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The Insufferable Nostalgia of a Lying Press


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George Neumayr

Dec. 27 2017

From Hollywood comes a steady stream of movies casting powerful liberals as embattled and marginalized conservatives as menacing. Hollywood’s latest tribute to a hopelessly entitled press, The Post, is in that vein. Meryl Streep plays an astonishingly brave and nervy Katharine Graham, willing to risk her fortune and even her freedom to publish the Pentagon Papers in the Washington Post. It is a feel-good film for the kind of press liberals who consider Trump’s mere tweets a singular and monstrous threat to their freedom.

The film borrows from the Nixon tapes to make it seem like his impotent ravings imperiled her paper. But most of those rantings don’t even pertain to the Pentagon Papers, and in the one tape that does Nixon sounds remarkably blasé. If director Steven Spielberg had included the whole conversation with Al Haig in the movie, viewers would have heard the two agreeing that the disclosure of the Pentagon Papers primarily threatened to tarnish the legacy of the Kennedy administration.


The unstated premise of movies like The Post is that the press deserves more public trust than elected government officials. Why? The press is as corrupt as any other player in politics, and it is unelected. One of the fatuous lines from the movie, which audiences are supposed to clap at excitedly, is that the press serves the “governed, not government.” What does that even mean in a democracy, where the governed are the government? That the press’s role is inherently subversive and destructive unless its buddies are in power?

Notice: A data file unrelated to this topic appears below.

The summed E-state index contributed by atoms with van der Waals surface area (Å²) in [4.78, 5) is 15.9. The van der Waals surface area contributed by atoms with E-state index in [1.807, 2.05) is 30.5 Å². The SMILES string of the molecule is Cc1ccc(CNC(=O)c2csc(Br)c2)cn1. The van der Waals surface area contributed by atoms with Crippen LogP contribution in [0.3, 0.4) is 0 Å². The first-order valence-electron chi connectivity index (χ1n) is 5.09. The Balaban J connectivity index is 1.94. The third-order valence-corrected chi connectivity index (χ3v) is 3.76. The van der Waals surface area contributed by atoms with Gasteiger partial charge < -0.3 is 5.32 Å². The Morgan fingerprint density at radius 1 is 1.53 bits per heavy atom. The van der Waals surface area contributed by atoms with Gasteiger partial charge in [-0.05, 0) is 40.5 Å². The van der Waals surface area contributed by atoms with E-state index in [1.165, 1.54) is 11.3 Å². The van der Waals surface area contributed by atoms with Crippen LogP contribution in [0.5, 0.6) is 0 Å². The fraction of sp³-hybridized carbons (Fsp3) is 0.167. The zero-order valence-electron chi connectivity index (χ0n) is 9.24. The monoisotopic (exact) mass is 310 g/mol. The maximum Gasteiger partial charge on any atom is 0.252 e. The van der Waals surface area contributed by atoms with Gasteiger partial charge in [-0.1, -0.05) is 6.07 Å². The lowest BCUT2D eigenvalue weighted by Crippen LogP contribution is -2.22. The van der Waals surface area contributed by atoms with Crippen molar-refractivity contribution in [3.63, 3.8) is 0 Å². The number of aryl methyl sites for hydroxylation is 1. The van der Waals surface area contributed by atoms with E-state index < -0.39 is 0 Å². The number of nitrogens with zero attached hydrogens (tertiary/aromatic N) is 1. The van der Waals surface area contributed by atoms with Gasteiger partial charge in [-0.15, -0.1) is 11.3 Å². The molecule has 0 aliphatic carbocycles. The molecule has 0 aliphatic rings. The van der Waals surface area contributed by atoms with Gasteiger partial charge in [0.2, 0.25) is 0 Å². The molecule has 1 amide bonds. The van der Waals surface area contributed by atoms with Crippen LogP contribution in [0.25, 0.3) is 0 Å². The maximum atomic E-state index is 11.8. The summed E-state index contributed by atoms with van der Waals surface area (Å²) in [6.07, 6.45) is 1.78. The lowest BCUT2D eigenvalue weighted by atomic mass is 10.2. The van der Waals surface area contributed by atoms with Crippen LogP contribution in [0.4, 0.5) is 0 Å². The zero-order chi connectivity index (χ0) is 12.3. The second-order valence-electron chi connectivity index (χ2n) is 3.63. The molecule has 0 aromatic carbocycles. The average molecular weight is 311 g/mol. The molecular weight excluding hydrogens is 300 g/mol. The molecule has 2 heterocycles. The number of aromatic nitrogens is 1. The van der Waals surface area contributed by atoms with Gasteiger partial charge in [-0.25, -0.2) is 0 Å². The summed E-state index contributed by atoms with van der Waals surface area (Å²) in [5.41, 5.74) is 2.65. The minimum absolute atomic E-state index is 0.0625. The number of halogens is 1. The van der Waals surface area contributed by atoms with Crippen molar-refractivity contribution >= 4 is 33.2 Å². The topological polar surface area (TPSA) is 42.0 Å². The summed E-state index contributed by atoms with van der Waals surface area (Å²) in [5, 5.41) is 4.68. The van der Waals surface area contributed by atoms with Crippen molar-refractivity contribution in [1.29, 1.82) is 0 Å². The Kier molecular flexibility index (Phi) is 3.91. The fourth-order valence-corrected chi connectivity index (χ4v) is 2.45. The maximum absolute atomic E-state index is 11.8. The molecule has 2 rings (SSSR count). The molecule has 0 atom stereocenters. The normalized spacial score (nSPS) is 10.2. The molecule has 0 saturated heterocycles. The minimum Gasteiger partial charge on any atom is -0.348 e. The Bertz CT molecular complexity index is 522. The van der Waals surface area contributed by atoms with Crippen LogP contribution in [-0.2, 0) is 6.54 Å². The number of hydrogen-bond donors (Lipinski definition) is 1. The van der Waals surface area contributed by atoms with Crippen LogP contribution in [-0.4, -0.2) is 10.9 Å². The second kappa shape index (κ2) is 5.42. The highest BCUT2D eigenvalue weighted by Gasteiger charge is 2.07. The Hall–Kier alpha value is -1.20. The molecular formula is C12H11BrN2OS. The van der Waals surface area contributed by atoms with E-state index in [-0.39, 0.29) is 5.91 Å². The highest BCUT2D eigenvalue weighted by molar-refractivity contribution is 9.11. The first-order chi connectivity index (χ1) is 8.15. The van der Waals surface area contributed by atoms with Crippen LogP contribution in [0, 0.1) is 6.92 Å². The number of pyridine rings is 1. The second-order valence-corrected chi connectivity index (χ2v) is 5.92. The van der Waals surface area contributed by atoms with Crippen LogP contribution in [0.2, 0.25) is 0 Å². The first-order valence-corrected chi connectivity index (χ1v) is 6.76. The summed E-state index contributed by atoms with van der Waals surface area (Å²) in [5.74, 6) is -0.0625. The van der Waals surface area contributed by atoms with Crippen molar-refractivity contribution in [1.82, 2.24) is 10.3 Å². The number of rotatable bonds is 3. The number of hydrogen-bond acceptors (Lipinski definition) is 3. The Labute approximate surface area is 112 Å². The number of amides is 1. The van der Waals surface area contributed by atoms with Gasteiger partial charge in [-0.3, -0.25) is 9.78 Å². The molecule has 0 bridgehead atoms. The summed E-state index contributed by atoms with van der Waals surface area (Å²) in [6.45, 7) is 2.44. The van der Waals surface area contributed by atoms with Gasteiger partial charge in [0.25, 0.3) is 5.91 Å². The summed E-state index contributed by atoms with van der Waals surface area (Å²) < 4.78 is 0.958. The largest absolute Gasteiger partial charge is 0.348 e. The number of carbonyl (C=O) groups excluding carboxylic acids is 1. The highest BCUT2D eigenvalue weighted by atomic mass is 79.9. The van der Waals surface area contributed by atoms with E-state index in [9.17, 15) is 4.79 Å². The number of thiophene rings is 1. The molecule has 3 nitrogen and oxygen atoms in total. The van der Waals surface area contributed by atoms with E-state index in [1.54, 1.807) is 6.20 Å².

In a democracy of, by, and for the people, a press with any sense of proportion and perspective would not freak out at criticism from a duly elected president. It would not hype that up into a “crisis” and celebrate Hollywood for drawing parallels between Nixon and Trump. It would accept that arrangement as the normal functioning of democracy. Instead, the press has spent the last year lecturing the American people on its “abnormal” choice of a leader, all the while fantasizing about the much greater abnormality of an undeclared fourth branch of government operating like a political party without scrutiny.

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